WhetWords  

Welcome to Tim Varner's blog. I live in Lambertville, MI. Kerri, my wife, and I have two children, Chloe and Benaiah. We worship at Christ the Word Presbyterian Church, Toledo, OH. Stop in to hear my occassional thoughts about the words I'm reading in books or hearing in conversation.



Blogophiles

Jonathan Daugherty's Blog
Rick Saenz's Blog
Rev. Jeff Meyers' Blog
Dr. George Grant's Blog
Jon Amos' Blog
Remy Wilkins' Blog


Bibliophiles

Highlands Study Center
Credenda/Agenda
Modern Reformation
Banner of Truth Trust
Touchstone Magazine
razormouth
Reformation Ink

Audiophiles

The Basement Tapes
Mars Hill Audio
St. Anne's Public House
Canon Press
Word MP3


 
Too Few Daughters Named Jael

I think it comes from our failure to see creation as poetic expression, but I'm not sure. Whatever the case, evangelicals consistently misread the merit of various cultural out workings.

Consider the movies Magnolia and Ocean's 11. The former might be dismissed as lewd, base, profane--even blasphemous and sacrilegious. The latter is casually accepted as relatively benign; a source of cheap entertainment and mindless fun, but posing no real threat to our moral sense. And if these claims were disputed, many concerned mothers would offer a quick foul word count to make their case. As if by counting the number of thorns on a bush they are able to determine its beauty. But thorns cannot be properly understood apart from noting the greenness of their stems. And you know nothing of a bush unless you follow it from the soil up, eventually resting your eyes on its flowering buds and smelling its fragrant bouquet.

Magnolia's characters are wicked; a point all recognize because the movie makes it plain. These characters are not appreciated for their wickedness. They are tolerated only when held in tension with the movie's themes--the significance of every action, the helplessness of man, the judgment of wickedness, repentance, and the wonder of mercy. In like manner, Ocean's 11 is about a band of wicked men. Unlike Magnolia, Ocean's 11 is enjoyable only when one adopts the position of cheerleading for sinners to win at sinning. The wicked are not seen as wretched; rather they are hip urbane heroes. An evangelical mother would think nothing of her teenage son watching Ocean's 11, but if caught watching Magnolia he would be scolded.

This problem extends well beyond television screens. It surfaces wherever narrative is found. And since everything is a narrative, we are more than chest deep in the mud of sloppy readings. Prudish pietism falsely passed off for godliness is due for a good clubbing. A good to place to start is by reorienting ourselves to God's Word as God's Word. Not only is all Scripture worthwhile for instruction, but it is also a perfect expression of meaningful--and beautiful--story telling. This includes Leviticus with its gory descriptions and talk of menstruation and testicles. Fences are useful, but not when they make Ehud an embarrassment and leave us with an emasculated Jesus.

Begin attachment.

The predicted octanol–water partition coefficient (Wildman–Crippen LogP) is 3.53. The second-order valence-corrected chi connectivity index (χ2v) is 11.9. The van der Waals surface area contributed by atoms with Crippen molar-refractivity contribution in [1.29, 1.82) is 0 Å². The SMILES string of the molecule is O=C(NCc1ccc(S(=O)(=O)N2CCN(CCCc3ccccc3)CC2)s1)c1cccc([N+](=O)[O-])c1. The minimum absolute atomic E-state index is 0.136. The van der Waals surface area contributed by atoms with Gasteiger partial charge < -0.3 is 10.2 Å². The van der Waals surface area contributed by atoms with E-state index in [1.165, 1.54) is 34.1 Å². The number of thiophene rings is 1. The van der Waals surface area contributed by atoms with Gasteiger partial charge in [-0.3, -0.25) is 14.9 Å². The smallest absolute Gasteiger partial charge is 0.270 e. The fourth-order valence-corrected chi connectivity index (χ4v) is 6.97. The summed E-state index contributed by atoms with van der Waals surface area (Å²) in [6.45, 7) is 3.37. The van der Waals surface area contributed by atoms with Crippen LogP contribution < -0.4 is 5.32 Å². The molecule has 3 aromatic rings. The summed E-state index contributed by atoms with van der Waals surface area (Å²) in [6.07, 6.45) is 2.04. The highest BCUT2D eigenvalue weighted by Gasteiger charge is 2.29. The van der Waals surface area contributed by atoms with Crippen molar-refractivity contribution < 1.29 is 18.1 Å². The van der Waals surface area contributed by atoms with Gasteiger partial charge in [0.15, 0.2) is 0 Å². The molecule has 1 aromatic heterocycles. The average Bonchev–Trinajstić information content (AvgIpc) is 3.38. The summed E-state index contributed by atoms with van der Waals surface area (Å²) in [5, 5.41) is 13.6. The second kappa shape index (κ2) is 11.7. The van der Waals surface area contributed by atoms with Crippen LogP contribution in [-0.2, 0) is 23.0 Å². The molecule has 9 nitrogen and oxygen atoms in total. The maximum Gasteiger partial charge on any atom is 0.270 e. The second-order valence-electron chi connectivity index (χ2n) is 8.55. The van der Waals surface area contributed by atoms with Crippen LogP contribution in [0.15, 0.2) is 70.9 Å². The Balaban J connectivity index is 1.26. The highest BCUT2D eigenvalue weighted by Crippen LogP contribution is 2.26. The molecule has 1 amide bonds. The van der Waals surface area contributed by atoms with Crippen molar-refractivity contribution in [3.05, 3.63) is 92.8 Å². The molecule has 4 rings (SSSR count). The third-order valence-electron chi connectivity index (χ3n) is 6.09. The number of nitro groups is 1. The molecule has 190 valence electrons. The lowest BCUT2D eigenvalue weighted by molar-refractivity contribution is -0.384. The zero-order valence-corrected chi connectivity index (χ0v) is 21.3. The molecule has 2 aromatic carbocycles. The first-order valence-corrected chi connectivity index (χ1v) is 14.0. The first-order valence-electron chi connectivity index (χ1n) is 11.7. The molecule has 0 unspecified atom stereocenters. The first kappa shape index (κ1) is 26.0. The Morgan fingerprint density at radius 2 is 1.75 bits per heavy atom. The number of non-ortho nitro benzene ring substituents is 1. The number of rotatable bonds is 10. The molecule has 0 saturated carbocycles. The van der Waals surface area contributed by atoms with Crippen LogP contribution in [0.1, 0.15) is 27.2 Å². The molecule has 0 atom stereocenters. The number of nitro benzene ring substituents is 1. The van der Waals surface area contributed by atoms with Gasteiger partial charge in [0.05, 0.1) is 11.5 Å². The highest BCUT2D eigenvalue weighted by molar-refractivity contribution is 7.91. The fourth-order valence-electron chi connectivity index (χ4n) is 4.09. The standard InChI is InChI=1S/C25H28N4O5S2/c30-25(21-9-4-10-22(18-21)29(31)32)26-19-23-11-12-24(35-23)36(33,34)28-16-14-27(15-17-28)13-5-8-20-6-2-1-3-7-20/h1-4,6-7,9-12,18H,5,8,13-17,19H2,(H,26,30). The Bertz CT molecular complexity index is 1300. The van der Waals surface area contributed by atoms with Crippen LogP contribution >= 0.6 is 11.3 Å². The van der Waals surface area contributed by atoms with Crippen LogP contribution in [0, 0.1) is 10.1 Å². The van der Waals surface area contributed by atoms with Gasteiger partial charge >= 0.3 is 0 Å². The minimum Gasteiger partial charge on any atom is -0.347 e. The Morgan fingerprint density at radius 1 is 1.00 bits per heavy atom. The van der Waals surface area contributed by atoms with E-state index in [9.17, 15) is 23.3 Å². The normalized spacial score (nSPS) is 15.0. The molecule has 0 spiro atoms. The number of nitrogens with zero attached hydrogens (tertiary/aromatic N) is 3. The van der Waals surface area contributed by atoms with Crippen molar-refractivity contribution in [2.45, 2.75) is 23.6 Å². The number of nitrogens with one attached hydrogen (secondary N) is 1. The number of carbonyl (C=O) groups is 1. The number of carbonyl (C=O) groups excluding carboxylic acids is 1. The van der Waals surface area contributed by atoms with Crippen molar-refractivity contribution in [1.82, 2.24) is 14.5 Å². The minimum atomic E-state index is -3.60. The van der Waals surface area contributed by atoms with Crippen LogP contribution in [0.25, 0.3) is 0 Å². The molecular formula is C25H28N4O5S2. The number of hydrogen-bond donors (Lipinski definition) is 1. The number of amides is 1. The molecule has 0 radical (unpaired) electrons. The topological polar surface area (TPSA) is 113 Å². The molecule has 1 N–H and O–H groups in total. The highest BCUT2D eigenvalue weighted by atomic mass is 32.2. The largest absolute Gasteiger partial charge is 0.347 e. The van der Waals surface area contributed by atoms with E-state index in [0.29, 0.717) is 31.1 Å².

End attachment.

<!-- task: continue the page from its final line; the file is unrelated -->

posted by Tim @ 3:59 PM

| Discuss |

Saturday, May 03, 2003  

 
Venus Rising

I loved you for your beauty
but that doesn't make a fool of me
you were in it for your beauty, too

--Leonard Cohen

While on a recent walk some friends and I passed-by a fitness facility. One of the more clever members of our clan said, "Let's pray that our wives never look like that!" He was referring to a taut young blonde with tight, well, manish thighs and a pair of thug arms to match. And though we couldn't see them, I'm sure she had a rippling six pack beneath her Fear This sweatshirt. Just the type of gal the guys howl over. After all, she is everything a woman wants in a man.



  posted by Tim @ 9:56 PM

| Discuss |

Wednesday, April 30, 2003  

 
Times of Plenty and Little

Financially speaking, my net worth does not stand tall against any of the usual measuring sticks. Still, it is a source of ceaseless amazement to me how rich I am. And I don't mean this, to use an evangelical cliche, in the spiritual sense.

Kerri and I often host meals. Not only does God provide enough that we may provide for others, but He provides enough that we may provide a wide assortment of appetizers, beverages, and deserts. We consume books and movies in a seemingly endless stretch of indulgence. My daughter has clothes in her closet that she'll never wear--the kind gifts of family and friends who are also adrift in abundance. Every friend to enter our home is witness to this plentitude of things. If we have anything, we have stuff, and it's everywhere.

Still, as I reflect on all that God has given me, there are things I may safely say I have too little of--stuff like thankfulness, praise, gratitude, and joy.

  posted by Tim @ 10:28 PM

| Discuss |

Monday, April 28, 2003  
Powered By Blogger TM